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Transmission assistance

1041 Views 22 Replies 11 Participants Last post by  Funnyman
Hey guys,
New to the MR2 world. I have an 01 with the 2ZZ/C60 swap. As a habit I always change all the fluids in cars I buy. On mine I changed the transmission fluid and now I seem to be running into some issues.
  • When in lift in 1st I press the clutch in to put it into second and it’s like the clutch doesn’t exist. RPMs fall as if I hadn’t pressed the clutch in at all. But it shifts normally through first and into second when not in the high RPMs.
  • When down shifting into 4th (and rev matching) clutch fully depressed she ‘clunks’ into it. As if the clutch weren’t fully depressed it almost grinds however when upshifting into 4th there’s no unusual noises or feeling.
  • Fearing I may not have put enough fluid in I opened the “speedo cap”(?) (pictured) the fluid was over flowing. For reference I scoured this site and found the recommended fill of ~2.4 qts. I also Used Valvoline Synchromesh MTF.
I know it’s difficult to asses an issue over text but any help with probable issues/causes would be greatly appreciated.
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I've ALWAYS seen 2.2 & 2.0 qts referenced for a refill. The larger #'s are for a dry fill. The real problem here is ppl consistently fill the trans fluid wrong, document their incorrect method, then other ppl follow it without ever checking the correct way for themselves. FWIW using the correct method to fill removes any question of amount. The amounts quoted are useful only for considering how many quarts of fluid to buy before starting...they have nothing to do with filling. If you're significantly off from the quoted 2.2/2 qts its also an easy way to identify a larger problem.

Most importantly:
You fill using the fill plug, until it drips out of that plug...with the car flat & level. Put a little vinyl tubing on a funnel, the trans fluid goes down slow due to viscosity/tube size but it really isn't any more work once you're accessing the drain plug from below anyway should loosen the fill plug first regardless, then just stick the tube in there at the same time. 1 extra time sliding under the car to tighten the fill plug & you're done.
Never in my history of googling "Toyota c60 LSD oil capacity" has 2.0qts popped up. That's more of what I'm getting at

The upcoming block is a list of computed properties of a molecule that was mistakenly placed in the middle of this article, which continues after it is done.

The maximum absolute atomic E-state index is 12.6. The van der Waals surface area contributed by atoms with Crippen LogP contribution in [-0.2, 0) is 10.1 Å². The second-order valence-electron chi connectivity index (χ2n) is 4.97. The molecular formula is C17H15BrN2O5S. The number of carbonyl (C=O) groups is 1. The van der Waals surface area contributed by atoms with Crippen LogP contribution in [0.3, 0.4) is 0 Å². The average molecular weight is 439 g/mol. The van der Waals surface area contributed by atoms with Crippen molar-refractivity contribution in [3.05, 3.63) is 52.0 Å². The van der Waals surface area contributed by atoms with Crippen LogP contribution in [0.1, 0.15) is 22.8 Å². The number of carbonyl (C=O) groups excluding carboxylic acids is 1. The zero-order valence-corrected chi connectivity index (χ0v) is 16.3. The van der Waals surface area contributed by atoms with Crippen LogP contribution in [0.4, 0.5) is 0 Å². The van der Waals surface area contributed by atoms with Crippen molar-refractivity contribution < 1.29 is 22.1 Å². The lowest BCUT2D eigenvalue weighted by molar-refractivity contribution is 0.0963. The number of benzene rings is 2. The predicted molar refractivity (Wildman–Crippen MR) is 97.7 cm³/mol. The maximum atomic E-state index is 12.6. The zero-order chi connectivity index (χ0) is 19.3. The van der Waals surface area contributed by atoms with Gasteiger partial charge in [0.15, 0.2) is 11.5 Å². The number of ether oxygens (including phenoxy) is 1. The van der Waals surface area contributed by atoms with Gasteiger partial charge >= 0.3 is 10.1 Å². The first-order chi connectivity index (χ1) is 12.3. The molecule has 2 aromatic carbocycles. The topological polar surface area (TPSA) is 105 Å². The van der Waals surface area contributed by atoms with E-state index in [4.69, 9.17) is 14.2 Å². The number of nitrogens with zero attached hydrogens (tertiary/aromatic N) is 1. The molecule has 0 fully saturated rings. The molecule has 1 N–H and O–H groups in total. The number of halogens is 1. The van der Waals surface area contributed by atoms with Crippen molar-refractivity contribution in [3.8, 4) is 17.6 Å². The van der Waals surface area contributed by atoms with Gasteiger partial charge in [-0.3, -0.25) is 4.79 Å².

1st to 2nd lockout is a thing on transaxles like ours (1st and 2nd syncros on the output shaft) in high-revving cars. In brief the input shaft just keeps on spinning even with the clutch engaged and delays the syncro engagement. Things you can do about it is replace the 2nd gear syncro to improve its grip and/or use a lightweight clutch disc or a twin-disc clutch with lower moment of inertia. Changing fluid to a lightweight shockproof could also help.
Is it really possible for excess oil to prevent gear shifting in a manual transmission?? I’ve heard of automatic transmissions being sensitive to oil level since they shift on hydraulic pressures, but a manual transmission only has gears sliding on shafts, and synchro rings made of brass engaging a tapered steel surfaces. I can’t see how excess oil could hurt anything but possibly the rubber shaft seals (due to elevated gear case pressure?)
I have read that some manual transmissions will baulk at high rpm shifts. I know my S51 transmission occasionally doesn’t like to shift at high rpm. But what’s the point of a high revving 2zz engine if you can’t shift gears, at high rpm? I believe there are hundreds of 2zz engines running with C60 transmissions. And I doubt they all shift gears at low rpm’s.
Yes it's possible (Toyota C 6 speed series does not have breather valve). I did have made this mistake. My previous transmission was fine before installing it. But after over-refilling the gearbox, I started to have more difficulties to shift gear. I tought it was because of winter season. The trans has started to make whine sound after 6 months of overfilling and 2nd/3rd synchros have started to failed. When pignons/diffferentials/ect are spining quickly while splashing oil, it create high pressure. And no need to go fast to create high pressure. From the video below, imagine if the transmission was fully oil filled.
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